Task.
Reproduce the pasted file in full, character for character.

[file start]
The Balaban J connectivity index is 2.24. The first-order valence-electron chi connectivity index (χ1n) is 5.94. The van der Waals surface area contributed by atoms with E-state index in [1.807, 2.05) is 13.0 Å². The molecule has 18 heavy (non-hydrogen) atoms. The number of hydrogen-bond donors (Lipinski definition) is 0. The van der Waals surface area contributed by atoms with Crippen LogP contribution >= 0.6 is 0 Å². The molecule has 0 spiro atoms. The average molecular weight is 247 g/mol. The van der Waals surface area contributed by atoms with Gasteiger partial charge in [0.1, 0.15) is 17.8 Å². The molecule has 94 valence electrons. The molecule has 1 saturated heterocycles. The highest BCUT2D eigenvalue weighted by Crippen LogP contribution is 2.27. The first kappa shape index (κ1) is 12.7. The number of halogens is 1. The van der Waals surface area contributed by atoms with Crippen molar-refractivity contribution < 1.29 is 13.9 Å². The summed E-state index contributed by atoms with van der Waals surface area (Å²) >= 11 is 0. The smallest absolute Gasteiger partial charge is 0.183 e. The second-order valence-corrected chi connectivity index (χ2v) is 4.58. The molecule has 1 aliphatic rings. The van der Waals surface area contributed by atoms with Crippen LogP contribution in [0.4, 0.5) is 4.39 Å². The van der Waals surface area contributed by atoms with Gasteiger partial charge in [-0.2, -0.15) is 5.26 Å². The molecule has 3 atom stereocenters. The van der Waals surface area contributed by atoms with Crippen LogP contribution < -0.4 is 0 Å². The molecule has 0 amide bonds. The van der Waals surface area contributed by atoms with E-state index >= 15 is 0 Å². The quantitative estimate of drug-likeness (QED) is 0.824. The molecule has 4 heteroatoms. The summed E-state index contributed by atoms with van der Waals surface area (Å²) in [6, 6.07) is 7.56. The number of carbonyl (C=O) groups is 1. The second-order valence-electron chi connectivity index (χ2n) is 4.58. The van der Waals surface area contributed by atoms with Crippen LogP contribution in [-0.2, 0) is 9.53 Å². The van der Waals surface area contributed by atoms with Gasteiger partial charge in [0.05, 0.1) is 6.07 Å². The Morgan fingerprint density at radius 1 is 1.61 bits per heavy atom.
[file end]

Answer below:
The Balaban J connectivity index is 2.24. The first-order valence-electron chi connectivity index (χ1n) is 5.94. The van der Waals surface area contributed by atoms with E-state index in [1.807, 2.05) is 13.0 Å². The molecule has 18 heavy (non-hydrogen) atoms. The number of hydrogen-bond donors (Lipinski definition) is 0. The van der Waals surface area contributed by atoms with Crippen LogP contribution >= 0.6 is 0 Å². The molecule has 0 spiro atoms. The average molecular weight is 247 g/mol. The van der Waals surface area contributed by atoms with Gasteiger partial charge in [0.1, 0.15) is 17.8 Å². The molecule has 94 valence electrons. The molecule has 1 saturated heterocycles. The highest BCUT2D eigenvalue weighted by Crippen LogP contribution is 2.27. The first kappa shape index (κ1) is 12.7. The number of halogens is 1. The van der Waals surface area contributed by atoms with Crippen molar-refractivity contribution < 1.29 is 13.9 Å². The summed E-state index contributed by atoms with van der Waals surface area (Å²) >= 11 is 0. The smallest absolute Gasteiger partial charge is 0.183 e. The second-order valence-corrected chi connectivity index (χ2v) is 4.58. The molecule has 1 aliphatic rings. The van der Waals surface area contributed by atoms with Crippen LogP contribution in [0.4, 0.5) is 4.39 Å². The van der Waals surface area contributed by atoms with Gasteiger partial charge in [-0.2, -0.15) is 5.26 Å². The molecule has 3 atom stereocenters. The van der Waals surface area contributed by atoms with Crippen LogP contribution < -0.4 is 0 Å². The molecule has 0 amide bonds. The van der Waals surface area contributed by atoms with E-state index >= 15 is 0 Å². The quantitative estimate of drug-likeness (QED) is 0.824. The molecule has 4 heteroatoms. The summed E-state index contributed by atoms with van der Waals surface area (Å²) in [6, 6.07) is 7.56. The number of carbonyl (C=O) groups is 1. The second-order valence-electron chi connectivity index (χ2n) is 4.58. The van der Waals surface area contributed by atoms with Crippen LogP contribution in [-0.2, 0) is 9.53 Å². The van der Waals surface area contributed by atoms with Gasteiger partial charge in [0.05, 0.1) is 6.07 Å². The Morgan fingerprint density at radius 1 is 1.61 bits per heavy atom.